An oxymoron is a figure of speech combining two words that seem to contradict or oppose each other. This combination of contradictory words is referred to as a contradiction in terms. According to Merriam-Webster, an oxymoron is a blend of incongruous words. For example, cruel kindness.
As a literary device, there are plenty of uses for oxymorons. For example, they are used to enhance a concept, create an impression, and even entertain the reader. Renowned novelists use oxymorons to create drama for their readers, whether to laugh or to wonder.
Shakespeare also used oxymorons in one of his most famous plays, Romeo and Juliet. In one line, he wrote, “parting is such sweet sorrow.” You can see the use of oxymorons in various other notable works of literature such as Jane Eyre by Charlotte Brontë, The Call of the Wild by Jack London, Funeral Blues by W.H. Auden, The Catcher in the Rye by J.D. Salinger, and more.
Let’s take a look at some common examples of oxymorons we use in everyday conversations.
- Completely unfinished
- Only choice
- Farewell reception
- Small crowd
- Random order
- Alone together
- Close distance
- Dark light
- Genuine fake
- Living history
- Controlled chaos
- Virtual reality
- Same difference
- Amazingly awful
- Live recording
- Smaller half
- Quiet roar
- Clearly confused
- Deafening silence
- Friendly fight
- Definitely maybe
- Alone together
- Jumbo shrimp
- Deafening silence
Usage of Oxymoron in Sentences
You can find the following examples of oxymorons in everyday conversation and writing.
- Emma ate the whole piece of cake.
- She looks awfully pretty in the black dress.
- My brother and I had a friendly fight over the toy.
- There needs to be video recording to catch the living history.
- She looks pretty ugly in formals.
- The play was seriously funny.
- This is the 1st time I am going through this fine mess.
- I have a genuine imitation Patek Phillippe watch.
- Her poetry was enough to raise the living dead.
- This is my least favorite movie.
- The concept of the play was based on a true myth.
- She had no choice but to do what she was told.
- Your answer made me clearly confused.
- The beverage has a pleasant bittersweet taste when you add ice to it.
Why Oxymorons are Used in Writing
Writers use an oxymoron to get the reader’s attention by pairing contradictory words. Such words often cause a reader to pause and think about what the writer is trying to express. An oxymoron helps writers make their readers understand the concept in an enjoyable manner.
Let’s get to know about some different usage of oxymorons in writing.
To Create Drama
Oxymorons play a vital role in creating drama in writing. Writers achieve it by pairing two words that express a significant difference in quality. For example, if a character has a “sad smile”, it produces a dramatic outcome because, generally, smiles are not associated with sadness. This dramatic effect leaves readers in suspense to wonder why the character is giving such a response. However, writers must use oxymoron wisely as sometimes its overuse can distract the reader.
To Create Humor
A lot of writers use oxymorons in their writings to create humor. For example, if a character is portrayed as a “man child”, it will create a humorous image of a child that looks like a man or the other way round. In both ways, a man behaving like a child or a child acting like a man is a comedic event.
The following phrases are perfect examples of humorous oxymorons.
- Free gift
- Dry lake
- Metal woods
- Park drive
- Numb sensation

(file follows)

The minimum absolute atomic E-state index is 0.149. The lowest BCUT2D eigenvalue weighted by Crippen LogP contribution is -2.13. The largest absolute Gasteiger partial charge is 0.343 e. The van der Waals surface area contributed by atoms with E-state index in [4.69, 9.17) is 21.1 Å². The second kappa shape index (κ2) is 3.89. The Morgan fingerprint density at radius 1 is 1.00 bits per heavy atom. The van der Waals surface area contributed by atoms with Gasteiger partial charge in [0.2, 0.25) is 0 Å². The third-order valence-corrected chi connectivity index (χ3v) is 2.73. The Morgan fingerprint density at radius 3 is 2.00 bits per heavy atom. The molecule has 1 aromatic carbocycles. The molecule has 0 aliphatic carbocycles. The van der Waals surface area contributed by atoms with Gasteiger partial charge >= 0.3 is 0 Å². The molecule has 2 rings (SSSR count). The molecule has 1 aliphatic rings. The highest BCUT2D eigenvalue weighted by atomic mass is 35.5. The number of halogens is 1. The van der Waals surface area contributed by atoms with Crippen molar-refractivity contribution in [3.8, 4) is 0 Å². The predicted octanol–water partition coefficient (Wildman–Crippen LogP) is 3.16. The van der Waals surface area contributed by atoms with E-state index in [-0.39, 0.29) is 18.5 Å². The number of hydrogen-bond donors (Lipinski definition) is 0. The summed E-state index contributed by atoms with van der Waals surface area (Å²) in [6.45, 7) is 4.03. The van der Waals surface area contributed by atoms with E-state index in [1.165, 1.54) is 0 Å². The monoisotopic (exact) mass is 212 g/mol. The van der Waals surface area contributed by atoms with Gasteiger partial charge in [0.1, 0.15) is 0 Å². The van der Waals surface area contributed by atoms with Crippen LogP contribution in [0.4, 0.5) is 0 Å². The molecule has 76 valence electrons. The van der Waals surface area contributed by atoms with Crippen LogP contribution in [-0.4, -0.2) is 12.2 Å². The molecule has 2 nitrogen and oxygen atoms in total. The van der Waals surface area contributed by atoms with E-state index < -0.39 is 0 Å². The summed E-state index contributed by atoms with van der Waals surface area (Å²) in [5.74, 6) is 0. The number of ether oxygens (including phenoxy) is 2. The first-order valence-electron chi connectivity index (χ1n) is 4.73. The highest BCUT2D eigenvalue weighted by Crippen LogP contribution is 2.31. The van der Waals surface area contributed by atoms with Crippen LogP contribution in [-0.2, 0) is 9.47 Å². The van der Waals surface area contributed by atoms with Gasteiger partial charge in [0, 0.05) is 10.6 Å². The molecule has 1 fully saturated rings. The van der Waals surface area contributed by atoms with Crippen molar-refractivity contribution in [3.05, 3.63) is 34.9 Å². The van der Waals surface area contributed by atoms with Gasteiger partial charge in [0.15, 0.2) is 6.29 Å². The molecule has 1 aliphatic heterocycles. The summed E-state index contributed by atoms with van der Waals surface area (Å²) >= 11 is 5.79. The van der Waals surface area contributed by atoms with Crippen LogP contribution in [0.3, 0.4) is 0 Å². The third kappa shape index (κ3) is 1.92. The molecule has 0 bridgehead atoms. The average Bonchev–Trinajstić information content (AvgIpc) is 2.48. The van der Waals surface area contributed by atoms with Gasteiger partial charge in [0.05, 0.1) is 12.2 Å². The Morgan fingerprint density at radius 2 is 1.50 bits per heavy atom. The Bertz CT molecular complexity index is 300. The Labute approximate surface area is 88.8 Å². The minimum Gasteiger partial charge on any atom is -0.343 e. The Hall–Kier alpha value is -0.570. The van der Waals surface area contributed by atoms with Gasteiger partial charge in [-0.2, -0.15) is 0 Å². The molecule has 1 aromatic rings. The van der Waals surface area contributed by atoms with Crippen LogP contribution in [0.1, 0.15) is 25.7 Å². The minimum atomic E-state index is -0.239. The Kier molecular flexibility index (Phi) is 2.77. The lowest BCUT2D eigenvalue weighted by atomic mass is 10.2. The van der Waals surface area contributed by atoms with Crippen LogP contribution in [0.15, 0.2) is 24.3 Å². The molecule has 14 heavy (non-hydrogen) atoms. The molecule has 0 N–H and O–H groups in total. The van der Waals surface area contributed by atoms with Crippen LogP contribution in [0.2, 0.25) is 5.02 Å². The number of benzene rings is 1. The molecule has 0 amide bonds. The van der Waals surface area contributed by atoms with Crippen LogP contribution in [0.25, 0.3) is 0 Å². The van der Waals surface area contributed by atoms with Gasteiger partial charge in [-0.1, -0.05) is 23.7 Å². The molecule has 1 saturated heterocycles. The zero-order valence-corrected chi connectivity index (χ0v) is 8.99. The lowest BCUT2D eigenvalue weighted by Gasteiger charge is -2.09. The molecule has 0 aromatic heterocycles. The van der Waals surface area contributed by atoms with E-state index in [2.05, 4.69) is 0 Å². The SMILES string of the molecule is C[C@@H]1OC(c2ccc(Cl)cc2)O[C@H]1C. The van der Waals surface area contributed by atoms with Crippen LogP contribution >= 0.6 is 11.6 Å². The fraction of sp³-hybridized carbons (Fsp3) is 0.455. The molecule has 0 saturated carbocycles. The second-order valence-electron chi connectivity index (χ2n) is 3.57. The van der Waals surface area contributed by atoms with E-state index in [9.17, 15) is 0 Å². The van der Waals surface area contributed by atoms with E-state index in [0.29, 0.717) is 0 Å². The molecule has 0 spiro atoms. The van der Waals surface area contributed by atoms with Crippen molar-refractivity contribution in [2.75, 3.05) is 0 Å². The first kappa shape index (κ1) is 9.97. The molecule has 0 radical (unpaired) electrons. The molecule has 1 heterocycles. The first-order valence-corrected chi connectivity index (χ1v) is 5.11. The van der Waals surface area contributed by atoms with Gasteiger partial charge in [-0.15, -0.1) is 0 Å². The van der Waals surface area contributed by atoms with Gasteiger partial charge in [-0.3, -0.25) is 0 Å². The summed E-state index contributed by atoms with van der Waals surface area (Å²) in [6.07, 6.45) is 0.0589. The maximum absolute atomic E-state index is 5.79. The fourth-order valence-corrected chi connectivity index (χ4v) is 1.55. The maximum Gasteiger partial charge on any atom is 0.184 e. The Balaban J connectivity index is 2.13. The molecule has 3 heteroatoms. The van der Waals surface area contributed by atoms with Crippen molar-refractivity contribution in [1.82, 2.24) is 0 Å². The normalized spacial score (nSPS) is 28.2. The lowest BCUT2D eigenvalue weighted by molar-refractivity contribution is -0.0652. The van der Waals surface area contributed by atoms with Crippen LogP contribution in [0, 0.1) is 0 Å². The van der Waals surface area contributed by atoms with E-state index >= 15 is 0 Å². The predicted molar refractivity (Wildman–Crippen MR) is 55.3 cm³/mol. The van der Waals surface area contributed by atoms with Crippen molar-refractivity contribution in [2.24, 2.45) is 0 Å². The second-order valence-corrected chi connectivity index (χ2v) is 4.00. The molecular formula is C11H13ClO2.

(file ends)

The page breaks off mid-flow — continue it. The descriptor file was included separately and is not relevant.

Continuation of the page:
- Living dead
To Indicate Irony
Dramatic irony in writing creates suspense or tension for the audience. It stimulates emotions in readers and inverts their expectations. Additionally, it makes the audience stop and thinks about what has been said just now.
Oxymoron has a significant role in expressing a sense of irony. Depending on how they are used in a speech, phrases like business ethics, marital bliss, and military intelligence can indicate irony. While these word pairings are not naturally opposite, their notions may seem conflicting when combined.
To Express Linguistic Skill
Creating a perfect oxymoron requires good linguistic skills. Simply pairing two words that are opposing each other won’t make an effective oxymoron. There must be an underlying meaning to the oxymoron phrase you create. A writer needs to be aware of which two contradictory words will work together to affect the reader.
One good example of an intelligent oxymoron is “real fake”. Using the word “real” to express something that is fake creates a sense of authenticity to something that is inauthentic.
Common Confusions about Oxymoron
There is a lot of confusion about Oxymoron and its usage. Let’s discuss some major ones.
Are Oxymorons and Paradoxes the Same?
The paradox is a literary device that features opposing ideas in a statement or group of statements. However, unlike oxymoron, it makes sense of practical reasoning. Furthermore, it usually leads the reader to an underlying truth. See the following example.
The best way to earn money is to spend money.
On the contrary, the oxymoron literary device is a condensed paradox. It includes only a couple of contradictory words, which are paired together instead of a full statement of ideas. Though these phrases can be figuratively true, in reality, they are not. See the following example.
This comedian is seriously funny.
Can We Call a Person an Oxymoron?
An oxymoron is referred to as a set of opposing words used to express humor, drama, and irony. It can’t be used to describe a contradictory person.
It’s worth mentioning that oxymoron and moron words have little in common except that the two words come from the Greek words for foolish (moros).
Oxymorons are an ideal, thought-stimulating tool to use in writing. They have an essential role in the literature to create an impression and entertain the reader. We hope this post gives you adequate knowledge about oxymorons.